Grubhub’s Disastrous New York Promo is About More Than Just Bad Marketing
The bombastic failure of GrubHub’s free meal promotion highlights the biggest issues in the restaurant industry — and why restaurant workers aren’t returning
There is a sound that haunts my dreams. It sounds like a cowbell, only tinnier. More electronic. Artificial. In this instance, the cowbell is not a prescription — it is a disease, a weapon of insanity. The GrubHub order notification.¹
Now, take that cowbell, and multiply it by 6,000. Effectively, this is the fiasco that occurred in New York this past Tuesday, May 17.
As reported by numerous media outlets, GrubHub, citing a survey that said 69% of working New Yorkers skipped lunch, decided to run a promotion offering New Yorkers a $15 credit from 11am-2pm if they ordered from GrubHub — basically a free meal². Here’s the catch, though: GrubHub didn’t let restaurants know about the promotion in advance.
Additionally, New York City restaurants are, like other restaurants across the country, struggling to hire enough staff. Mondays and Tuesdays also happen to be the slowest business days for restaurants nationwide — the restaurant where I used to bartend isn’t even open on Tuesdays at the moment, due to slow business and a small staff size.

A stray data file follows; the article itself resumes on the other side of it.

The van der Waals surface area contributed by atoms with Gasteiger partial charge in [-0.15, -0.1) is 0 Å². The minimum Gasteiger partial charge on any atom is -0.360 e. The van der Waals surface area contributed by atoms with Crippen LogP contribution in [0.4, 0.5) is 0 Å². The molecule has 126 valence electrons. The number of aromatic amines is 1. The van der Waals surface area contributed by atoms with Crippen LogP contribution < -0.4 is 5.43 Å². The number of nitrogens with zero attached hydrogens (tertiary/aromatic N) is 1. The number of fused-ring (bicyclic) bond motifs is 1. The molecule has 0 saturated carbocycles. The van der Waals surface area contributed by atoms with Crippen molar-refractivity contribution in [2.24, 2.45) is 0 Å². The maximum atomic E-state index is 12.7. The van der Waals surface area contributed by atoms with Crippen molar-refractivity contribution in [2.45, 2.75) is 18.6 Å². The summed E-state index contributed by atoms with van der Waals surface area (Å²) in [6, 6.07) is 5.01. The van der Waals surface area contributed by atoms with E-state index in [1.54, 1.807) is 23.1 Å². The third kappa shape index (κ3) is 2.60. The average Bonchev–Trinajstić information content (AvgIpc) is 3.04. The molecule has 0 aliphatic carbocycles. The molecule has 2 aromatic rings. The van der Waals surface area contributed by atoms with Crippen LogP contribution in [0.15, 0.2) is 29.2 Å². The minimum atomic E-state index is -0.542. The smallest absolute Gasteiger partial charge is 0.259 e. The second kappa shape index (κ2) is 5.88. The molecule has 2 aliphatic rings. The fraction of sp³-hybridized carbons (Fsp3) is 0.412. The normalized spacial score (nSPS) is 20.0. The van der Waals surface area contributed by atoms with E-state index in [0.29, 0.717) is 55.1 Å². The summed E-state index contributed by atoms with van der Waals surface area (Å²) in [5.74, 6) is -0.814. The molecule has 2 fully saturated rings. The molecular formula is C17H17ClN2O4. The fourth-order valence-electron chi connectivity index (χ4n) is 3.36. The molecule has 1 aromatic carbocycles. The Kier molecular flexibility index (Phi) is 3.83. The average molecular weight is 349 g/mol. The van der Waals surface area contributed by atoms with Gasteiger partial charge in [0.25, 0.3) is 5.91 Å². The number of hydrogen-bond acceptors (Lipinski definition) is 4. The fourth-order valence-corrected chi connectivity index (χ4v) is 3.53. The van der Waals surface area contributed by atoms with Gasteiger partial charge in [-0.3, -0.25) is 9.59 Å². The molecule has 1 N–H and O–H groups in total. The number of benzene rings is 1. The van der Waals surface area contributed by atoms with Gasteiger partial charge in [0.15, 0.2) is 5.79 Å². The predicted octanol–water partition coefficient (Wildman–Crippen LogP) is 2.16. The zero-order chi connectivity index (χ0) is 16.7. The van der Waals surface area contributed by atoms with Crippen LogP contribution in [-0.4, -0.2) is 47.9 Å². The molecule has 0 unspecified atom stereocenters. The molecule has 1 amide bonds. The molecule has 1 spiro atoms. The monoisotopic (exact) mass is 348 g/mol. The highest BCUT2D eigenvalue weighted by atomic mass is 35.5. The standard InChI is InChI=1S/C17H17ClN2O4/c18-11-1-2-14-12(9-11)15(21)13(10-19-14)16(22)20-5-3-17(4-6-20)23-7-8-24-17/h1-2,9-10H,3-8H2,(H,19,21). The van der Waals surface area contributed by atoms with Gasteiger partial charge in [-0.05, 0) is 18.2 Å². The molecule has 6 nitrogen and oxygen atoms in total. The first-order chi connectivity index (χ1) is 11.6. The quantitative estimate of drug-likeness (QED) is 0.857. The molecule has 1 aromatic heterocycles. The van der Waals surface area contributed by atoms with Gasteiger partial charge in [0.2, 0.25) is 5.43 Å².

No restaurant is going to have a full staff on for a Tuesday lunch, not even in New York.
So, what do you get when you combine free lunch, the most densely populated city in the United States, and every understaffed restaurant across five boroughs?
To be blunt: a shit show.
These were, in fact, the exact words used by a chef when interviewed by Eater. Hana House’s chef, Max Zumwalt, reported to Eater that the Korean restaurant, which is currently only open for takeout and delivery, typically receives 40 to 50 lunch orders on a typical Tuesday. Thanks to GrubHub’s surprise promotion, however, Hana House received more than 100 between 11 and 11:20am. At its peak, GrubHub was receiving 6,000 orders per minute before their site inevitably crashed.